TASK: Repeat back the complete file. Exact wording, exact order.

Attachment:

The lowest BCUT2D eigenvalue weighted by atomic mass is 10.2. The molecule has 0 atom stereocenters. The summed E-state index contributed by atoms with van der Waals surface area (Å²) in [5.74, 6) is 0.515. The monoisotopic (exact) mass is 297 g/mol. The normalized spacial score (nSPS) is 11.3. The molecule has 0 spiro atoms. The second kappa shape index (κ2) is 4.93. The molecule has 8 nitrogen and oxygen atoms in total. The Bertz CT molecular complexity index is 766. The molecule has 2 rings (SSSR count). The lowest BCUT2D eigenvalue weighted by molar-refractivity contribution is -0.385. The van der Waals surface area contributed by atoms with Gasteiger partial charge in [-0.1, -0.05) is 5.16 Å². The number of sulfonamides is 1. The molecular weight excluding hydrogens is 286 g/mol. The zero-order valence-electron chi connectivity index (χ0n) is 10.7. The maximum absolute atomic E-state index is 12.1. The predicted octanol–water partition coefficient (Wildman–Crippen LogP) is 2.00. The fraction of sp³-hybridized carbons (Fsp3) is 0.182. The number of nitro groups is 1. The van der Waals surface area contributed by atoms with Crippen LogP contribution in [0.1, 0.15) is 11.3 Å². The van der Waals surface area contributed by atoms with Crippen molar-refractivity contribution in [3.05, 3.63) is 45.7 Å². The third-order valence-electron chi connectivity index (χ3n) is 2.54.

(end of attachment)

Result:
The lowest BCUT2D eigenvalue weighted by atomic mass is 10.2. The molecule has 0 atom stereocenters. The summed E-state index contributed by atoms with van der Waals surface area (Å²) in [5.74, 6) is 0.515. The monoisotopic (exact) mass is 297 g/mol. The normalized spacial score (nSPS) is 11.3. The molecule has 0 spiro atoms. The second kappa shape index (κ2) is 4.93. The molecule has 8 nitrogen and oxygen atoms in total. The Bertz CT molecular complexity index is 766. The molecule has 2 rings (SSSR count). The lowest BCUT2D eigenvalue weighted by molar-refractivity contribution is -0.385. The van der Waals surface area contributed by atoms with Gasteiger partial charge in [-0.1, -0.05) is 5.16 Å². The number of sulfonamides is 1. The molecular weight excluding hydrogens is 286 g/mol. The zero-order valence-electron chi connectivity index (χ0n) is 10.7. The maximum absolute atomic E-state index is 12.1. The predicted octanol–water partition coefficient (Wildman–Crippen LogP) is 2.00. The fraction of sp³-hybridized carbons (Fsp3) is 0.182. The number of nitro groups is 1. The van der Waals surface area contributed by atoms with Crippen LogP contribution in [0.1, 0.15) is 11.3 Å². The van der Waals surface area contributed by atoms with Crippen molar-refractivity contribution in [3.05, 3.63) is 45.7 Å². The third-order valence-electron chi connectivity index (χ3n) is 2.54.